In 1964 as the Mets opened the new Shea Stadium, Cannizzaro returned to catch 60 games behind the plate. He shared time with back stops; Jesse Gonder & Hawk Taylor. Cannizzaro hit a career best .311 that season (164 at bats) with 51 hits 10 doubles & 10 RBIs.
In 1965 the Mets used six catchers throughout the season, with Cannizaro being their main guy. Problem was he only hit .183 with 41 hits, eight doubles, two triples & seven RBIs , posting a .270 on base %.
Behind the plate he caught 112 games (4th in the NL) & one again led the league with best caught stealing % in the NL. He threw out 53% of would be base stealers,31 of 59. He also made 12 errors behind the plate, the most in the NL. He wore uniform #8 until Yogi Berra came to the team as a player / coach, then Chris took on uniform #5.
On April 5, 1966 Cannizzaro was traded to the Atlanta Braves for Don Dillard. In his four year Mets career Cannizzaro played in 249 games, batting .236 with 137 hits, 21 doubles & 30 RBIs. After playing two years in the minors at AAA Toledo & Richmond, he returned to the majors, this time with the Pittsburgh Pirates. That season he played in just 25 games, but finally hit his first career HR, eight years after making his debut.
Then in 1969 he became an original San Diego Padre and was the clubs first player to ever appear in an All Star Game. In that game he backed up All Star Johnny Bench, but he did not play. He only hit .220 that year with four HRs 14 doubles & 33 RBIs. He threw out 41% of would be base stealers & allowed 14 passed balls (3rd most in the NL) .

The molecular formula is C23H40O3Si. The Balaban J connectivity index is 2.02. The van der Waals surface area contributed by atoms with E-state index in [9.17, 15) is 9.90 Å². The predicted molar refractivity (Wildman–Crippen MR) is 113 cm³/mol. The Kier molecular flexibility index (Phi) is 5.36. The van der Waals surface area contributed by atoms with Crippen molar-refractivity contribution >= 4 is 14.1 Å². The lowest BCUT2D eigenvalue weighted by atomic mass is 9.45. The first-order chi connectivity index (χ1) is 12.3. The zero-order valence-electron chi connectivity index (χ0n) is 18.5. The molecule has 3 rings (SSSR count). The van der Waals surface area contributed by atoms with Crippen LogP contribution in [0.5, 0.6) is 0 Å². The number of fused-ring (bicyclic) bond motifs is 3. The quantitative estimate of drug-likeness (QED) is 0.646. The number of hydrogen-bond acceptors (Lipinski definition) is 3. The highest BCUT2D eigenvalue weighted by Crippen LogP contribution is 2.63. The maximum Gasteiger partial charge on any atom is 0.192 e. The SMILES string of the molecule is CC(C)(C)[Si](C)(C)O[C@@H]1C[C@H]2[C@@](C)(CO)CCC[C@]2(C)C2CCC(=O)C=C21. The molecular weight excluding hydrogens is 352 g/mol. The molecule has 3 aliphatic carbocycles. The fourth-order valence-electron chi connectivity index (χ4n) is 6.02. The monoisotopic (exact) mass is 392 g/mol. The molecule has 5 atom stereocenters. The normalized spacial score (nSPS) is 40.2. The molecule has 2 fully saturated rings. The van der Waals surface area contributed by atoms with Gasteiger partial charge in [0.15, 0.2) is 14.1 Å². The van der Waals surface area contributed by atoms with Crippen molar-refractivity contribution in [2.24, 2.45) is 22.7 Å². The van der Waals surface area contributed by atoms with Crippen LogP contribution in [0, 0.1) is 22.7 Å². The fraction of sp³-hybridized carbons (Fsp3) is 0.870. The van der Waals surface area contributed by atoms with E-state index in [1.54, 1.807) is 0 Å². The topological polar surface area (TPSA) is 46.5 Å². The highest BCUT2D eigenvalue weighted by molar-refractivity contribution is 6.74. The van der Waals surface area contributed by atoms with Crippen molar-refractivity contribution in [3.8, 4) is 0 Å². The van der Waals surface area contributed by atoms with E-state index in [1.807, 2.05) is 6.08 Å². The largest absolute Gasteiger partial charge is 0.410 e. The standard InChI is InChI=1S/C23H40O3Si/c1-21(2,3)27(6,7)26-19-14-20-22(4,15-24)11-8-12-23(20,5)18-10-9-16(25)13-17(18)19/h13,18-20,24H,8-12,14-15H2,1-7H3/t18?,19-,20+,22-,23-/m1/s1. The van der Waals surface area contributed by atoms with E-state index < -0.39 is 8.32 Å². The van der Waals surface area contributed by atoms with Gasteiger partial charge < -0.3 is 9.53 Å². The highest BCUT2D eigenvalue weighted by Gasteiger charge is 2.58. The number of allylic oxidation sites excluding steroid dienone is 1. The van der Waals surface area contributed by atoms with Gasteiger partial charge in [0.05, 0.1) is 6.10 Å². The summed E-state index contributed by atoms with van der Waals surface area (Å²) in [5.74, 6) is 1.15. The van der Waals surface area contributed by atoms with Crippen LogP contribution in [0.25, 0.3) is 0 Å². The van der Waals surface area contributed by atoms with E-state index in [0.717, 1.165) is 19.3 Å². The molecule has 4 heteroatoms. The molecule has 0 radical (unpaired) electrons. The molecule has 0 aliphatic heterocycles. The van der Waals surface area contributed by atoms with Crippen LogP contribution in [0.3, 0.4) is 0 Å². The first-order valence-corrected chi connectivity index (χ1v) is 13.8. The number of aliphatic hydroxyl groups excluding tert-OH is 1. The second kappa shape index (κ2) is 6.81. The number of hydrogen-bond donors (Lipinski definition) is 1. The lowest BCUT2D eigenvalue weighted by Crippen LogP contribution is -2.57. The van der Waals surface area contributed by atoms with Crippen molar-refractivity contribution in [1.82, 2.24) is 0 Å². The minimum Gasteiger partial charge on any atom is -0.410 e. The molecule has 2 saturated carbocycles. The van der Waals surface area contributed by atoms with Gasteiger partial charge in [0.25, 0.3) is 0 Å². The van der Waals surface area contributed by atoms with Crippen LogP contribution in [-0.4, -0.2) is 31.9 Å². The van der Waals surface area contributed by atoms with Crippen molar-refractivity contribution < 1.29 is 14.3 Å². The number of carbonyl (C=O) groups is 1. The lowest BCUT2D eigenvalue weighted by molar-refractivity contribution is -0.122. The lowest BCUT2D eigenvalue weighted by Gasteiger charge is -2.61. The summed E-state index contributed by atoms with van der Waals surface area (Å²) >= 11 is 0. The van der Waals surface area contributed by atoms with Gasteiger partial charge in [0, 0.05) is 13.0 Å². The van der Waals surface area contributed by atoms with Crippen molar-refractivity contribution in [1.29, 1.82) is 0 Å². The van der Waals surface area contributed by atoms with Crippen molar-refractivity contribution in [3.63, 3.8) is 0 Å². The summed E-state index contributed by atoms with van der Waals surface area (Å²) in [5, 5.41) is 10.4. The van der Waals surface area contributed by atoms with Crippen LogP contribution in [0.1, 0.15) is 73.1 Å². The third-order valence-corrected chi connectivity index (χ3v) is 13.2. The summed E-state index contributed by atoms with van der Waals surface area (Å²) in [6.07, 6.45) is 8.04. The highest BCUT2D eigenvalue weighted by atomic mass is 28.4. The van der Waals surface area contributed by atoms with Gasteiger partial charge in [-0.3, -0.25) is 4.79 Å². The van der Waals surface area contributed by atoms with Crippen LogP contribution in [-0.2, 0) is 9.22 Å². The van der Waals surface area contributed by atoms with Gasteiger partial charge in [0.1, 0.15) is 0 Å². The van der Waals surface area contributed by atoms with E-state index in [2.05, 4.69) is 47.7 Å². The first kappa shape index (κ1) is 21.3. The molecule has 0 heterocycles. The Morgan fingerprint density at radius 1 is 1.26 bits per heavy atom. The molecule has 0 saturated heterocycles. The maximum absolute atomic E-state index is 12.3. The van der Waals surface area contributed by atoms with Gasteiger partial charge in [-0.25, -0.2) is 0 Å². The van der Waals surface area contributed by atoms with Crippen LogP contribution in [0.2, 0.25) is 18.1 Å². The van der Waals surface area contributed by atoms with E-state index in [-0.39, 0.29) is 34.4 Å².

In 1970 he hit .279, then after two seasons as the Padres main catcher he was sent to The Chicago Cubs (1971) then the Los Angeles Dodgers (1972-1973).
He retired from playing in 1974 ending a ten year career. He batted .235 with 458 hits 18 HRs 66 doubles & 169 RBIs. Overall he caught 714 games with a .983 fielding % throwing out 41% of would be base stealers, 175 out of 332 runners. Cannizzaro holds a share of the Major League record for most unassisted double plays by a catcher (2).
Retirement: After baseball he has coached at various levels for the Atlanta Braves (1976-1978) & California Angels (1979-1982) organizations.
In 2006 he was named the director of baseball operations at San Diego State University. There he became a very successful coach.
Family: His son Chris Jr. played at San Diego State as freshman when Tony Gwynn was a senior at the school.
Passing: Cannizzaro had been suffering from emphysema & lung cancer in his final years. He passed away on December 30th 2016 at the age of 78.
Quotes: Former Met & Padres Cy Young Winner, Randy Jones: "He taught me a lot about pitching and how to be a professional baseball player. He was hard-nosed, old-school. He fit me perfectly. He wasn’t afraid to take charge. Like young (pitchers) could be stubborn, might say, ‘My curveball’s my best pitch.’ He’d say, ‘Well, you better learn how to use the fastball.’ Chris Cannizzaro would make you learn how to use it, and he’d stay on you. He’d push you. That’s old school, and you needed that. I always enjoyed that. He loved to compete and play.